(Pranty 2001, 2015).
Budgerigars were found in many
other Florida cities, such as Jacksonville, Gainesville, Winter Park,
Cocoa, Fort Pierce, Port St. Lucie,
Fort Myers, West Palm Beach, Naples, Fort Lauderdale, and Miami
(Wenner and Hirth 1984, Pranty
2001). However, these flocks,
which usually numbered just a few
individuals, were short-lived and
presumably were never established
(Pranty 2015, contrary to Wenner

Although it was not rare to see flocks of


a few thousand Budgerigars perched
shoulder-to-shoulder on powerlines during the 1970s and early 1980s, the author
is not aware of any photograph that shows
such massive numbers. The photo of ca.
675 individuals in flight by Anne Shapiro
(1981) may represent the largest number
of Budgerigars captured in a single image
from Florida. By the time photography entered the digital realm, populations in the
state had disappeared or been reduced to
a few dozen individuals each. The images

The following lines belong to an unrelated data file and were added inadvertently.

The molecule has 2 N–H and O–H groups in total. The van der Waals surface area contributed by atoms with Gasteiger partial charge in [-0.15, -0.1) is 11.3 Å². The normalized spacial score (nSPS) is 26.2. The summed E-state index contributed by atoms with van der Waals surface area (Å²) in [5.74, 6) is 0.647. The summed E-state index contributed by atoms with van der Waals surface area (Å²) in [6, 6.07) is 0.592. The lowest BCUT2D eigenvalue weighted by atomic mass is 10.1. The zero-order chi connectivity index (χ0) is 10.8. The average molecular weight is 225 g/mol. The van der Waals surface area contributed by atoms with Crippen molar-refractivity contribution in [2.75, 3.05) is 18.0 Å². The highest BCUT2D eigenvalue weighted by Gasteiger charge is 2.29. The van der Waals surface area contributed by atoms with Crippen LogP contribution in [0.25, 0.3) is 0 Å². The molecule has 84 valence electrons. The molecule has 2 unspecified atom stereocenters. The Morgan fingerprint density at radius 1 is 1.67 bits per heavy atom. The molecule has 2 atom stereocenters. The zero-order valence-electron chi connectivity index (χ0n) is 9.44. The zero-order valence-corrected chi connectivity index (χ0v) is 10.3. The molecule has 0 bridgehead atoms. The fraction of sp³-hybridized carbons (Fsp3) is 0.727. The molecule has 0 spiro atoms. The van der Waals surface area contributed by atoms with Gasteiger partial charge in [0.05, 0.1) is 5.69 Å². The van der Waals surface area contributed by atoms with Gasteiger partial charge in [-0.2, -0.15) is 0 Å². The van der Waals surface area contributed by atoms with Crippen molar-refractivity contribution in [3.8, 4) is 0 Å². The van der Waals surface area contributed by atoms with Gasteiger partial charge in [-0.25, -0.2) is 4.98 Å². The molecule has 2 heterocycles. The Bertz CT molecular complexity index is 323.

in this article of Budgerigars in the Tampa
Bay region were chosen to illustrate certain aspects of their natural history and to
document their occurrence.

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D I S A P P E A R A N C E O F TH E B U DG ERI G A R

Being extremely social birds,


Budgerigars often flocked with
other species, which in Florida
usually meant doves, sturnids,
and icterids. Here, 21 Budgerigars share powerlines with
Rock Pigeons, European Starlings, and Brown-headed Cowbirds. New Port Richey, Pasco
County, Florida; November 1997.
Photo by Ken Tracey.

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and Hirth 1984 and Stevenson and


Anderson 1994). Wenner and Hirth
relied exclusively on hearsay data for
information on Budgerigars found
outside the Tampa Bay region, and
their informants often greatly overestimated the number of Budgerigars
present (in some cases, the informants may have misidentified other
species of parakeets). Wenner and
Hirth (1984) claimed that Budgerigars were common and breeding
along the southern Atlantic coast
from Fort Pierce to Miami.
In contrast, citing Christmas Bird
Count and other ornithological data,
I showed that the largest numbers
of Budgerigars in these cities ranged
from 0 to 11, with breeding not
documented anywhere in the re-

gion (Pranty 2001). Stevenson and


Anderson (1994) repeated much of
the misinformation published by
Wenner and Hirth (1984); additionally, they used very liberal criteria to
determine establishment of Budgerigar populations.
Numbers of Budgerigars in the